Basa in a Bucket

I have been writing a great deal about catfish–by which I mean any of the ray finned fish of the order Siluriforme.  There are literally thousands of individual species within this order—all united under the taxonomical rubric by certain shared features such as lack of scales, a well-developed Weberian apparatus, and a reduced gas bladder.  Unfortunately, according to the United States Department of Agriculture, only a tiny number of the Siluriformes are actually “catfish”.  What’s going on here?  Have I been lying to you about all of these fascinating catfish?

No.  Here is the ridiculous story of what happened.

During the 1990s, Vietnam began a widespread reform movement towards a market-driven economy.  The reforms were an instant and immense success:  the number of people living in poverty in Vietnam dropped from 70% of the population to 30% of the population.  Vietnam’s standard of living rose dramatically and the nations leaders began courting the United States as both a trade partner and an ally against the rising regional hegemony of China. One of Vietnam’s top exports was basa, freshwater catfish raised quickly and cheaply on fish farms along the tributary rivers of the Mekong. “Basa” can be used to describe several different catfish, usually Pangasius bocourti, Pangasius hypophthalmus, or Pangasius pangasius.  These fish are truly omnivorous and their ability to take sips of pure air means huge numbers can be raised in small spaces.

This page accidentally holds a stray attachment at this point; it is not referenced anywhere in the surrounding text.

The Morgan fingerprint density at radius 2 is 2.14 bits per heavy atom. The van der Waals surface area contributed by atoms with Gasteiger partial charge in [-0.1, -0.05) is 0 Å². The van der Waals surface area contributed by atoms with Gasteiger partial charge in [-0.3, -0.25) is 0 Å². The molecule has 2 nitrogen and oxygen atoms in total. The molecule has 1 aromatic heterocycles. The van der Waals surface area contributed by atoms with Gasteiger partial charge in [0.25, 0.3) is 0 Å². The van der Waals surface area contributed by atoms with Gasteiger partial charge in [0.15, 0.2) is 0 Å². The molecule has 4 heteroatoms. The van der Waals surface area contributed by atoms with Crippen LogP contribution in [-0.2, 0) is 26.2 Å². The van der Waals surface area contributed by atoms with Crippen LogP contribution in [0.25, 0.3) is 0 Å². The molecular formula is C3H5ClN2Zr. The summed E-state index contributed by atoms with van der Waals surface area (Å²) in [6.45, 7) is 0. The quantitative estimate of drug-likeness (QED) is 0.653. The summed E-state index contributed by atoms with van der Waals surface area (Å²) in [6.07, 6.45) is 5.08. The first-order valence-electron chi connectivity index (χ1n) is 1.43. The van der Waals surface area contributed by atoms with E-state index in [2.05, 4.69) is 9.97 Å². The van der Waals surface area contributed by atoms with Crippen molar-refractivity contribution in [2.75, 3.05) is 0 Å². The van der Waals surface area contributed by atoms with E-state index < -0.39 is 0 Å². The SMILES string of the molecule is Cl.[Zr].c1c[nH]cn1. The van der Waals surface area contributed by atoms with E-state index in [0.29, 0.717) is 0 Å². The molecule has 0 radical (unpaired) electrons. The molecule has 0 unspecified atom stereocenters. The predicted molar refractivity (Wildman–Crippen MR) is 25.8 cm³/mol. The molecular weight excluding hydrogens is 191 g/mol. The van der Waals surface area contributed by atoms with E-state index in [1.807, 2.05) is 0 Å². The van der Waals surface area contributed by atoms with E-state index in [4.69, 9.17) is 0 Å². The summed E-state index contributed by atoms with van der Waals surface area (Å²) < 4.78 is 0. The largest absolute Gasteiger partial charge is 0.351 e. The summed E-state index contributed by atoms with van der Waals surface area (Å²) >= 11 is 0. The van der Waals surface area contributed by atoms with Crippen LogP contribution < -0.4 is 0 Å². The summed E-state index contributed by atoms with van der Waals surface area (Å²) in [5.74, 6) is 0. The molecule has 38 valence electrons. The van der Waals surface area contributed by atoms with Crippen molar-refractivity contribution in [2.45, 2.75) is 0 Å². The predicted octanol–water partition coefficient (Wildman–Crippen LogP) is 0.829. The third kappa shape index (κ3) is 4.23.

Pangasius

Vietnamese catfish exports to America exploded.  Thanks to cheap labor, inexpensive farm techniques (which probably involve a level of abuse to the Mekong river), and superior tasting flesh, basa quickly outcompeted channel catfish from the moribund catfish farms of the American South.

That’s when Catfish Farmers of America (an agricultural lobbying organization) lobbied Mississippi’s then Senator, Trent Lott, to act against the Vietnamese imports.  Lott duly appended a rider onto an important appropriations bill. This rider mandated that out of the thousands of catfish types, only the North American Ictaluridae could henceforth be called “catfish”. In the subsequent debate John McCain lashed out at this anti-free trade (and anti-ichthyology) legislation calling it, “a scurrilous campaign against foreign catfish for the most parochial reasons.” Senator Hutchinson of Arkansas, responded (and demonstrated a deplorable lack of taxonomical savvy) by stating that, “Vietnamese Basa is no more related to the Southern catfish than a cat is to a cow.”  [It is well known that cows are even toed ungulates and hence members of the order Artiodactyla, whereas cats are a member of an entirely different order of mammals, the Carnivora.  Both basa and chanel cats are in the same order of fish.].  Unfortunately the Senator’s failure to grasp biology was no bar to passing the anti-trade legislation and, in 2003, Congress passed laws preventing all non-Ictaluridae catfish from being labelled as catfish (as well as imposing additional tariffs on Vietnamese basa).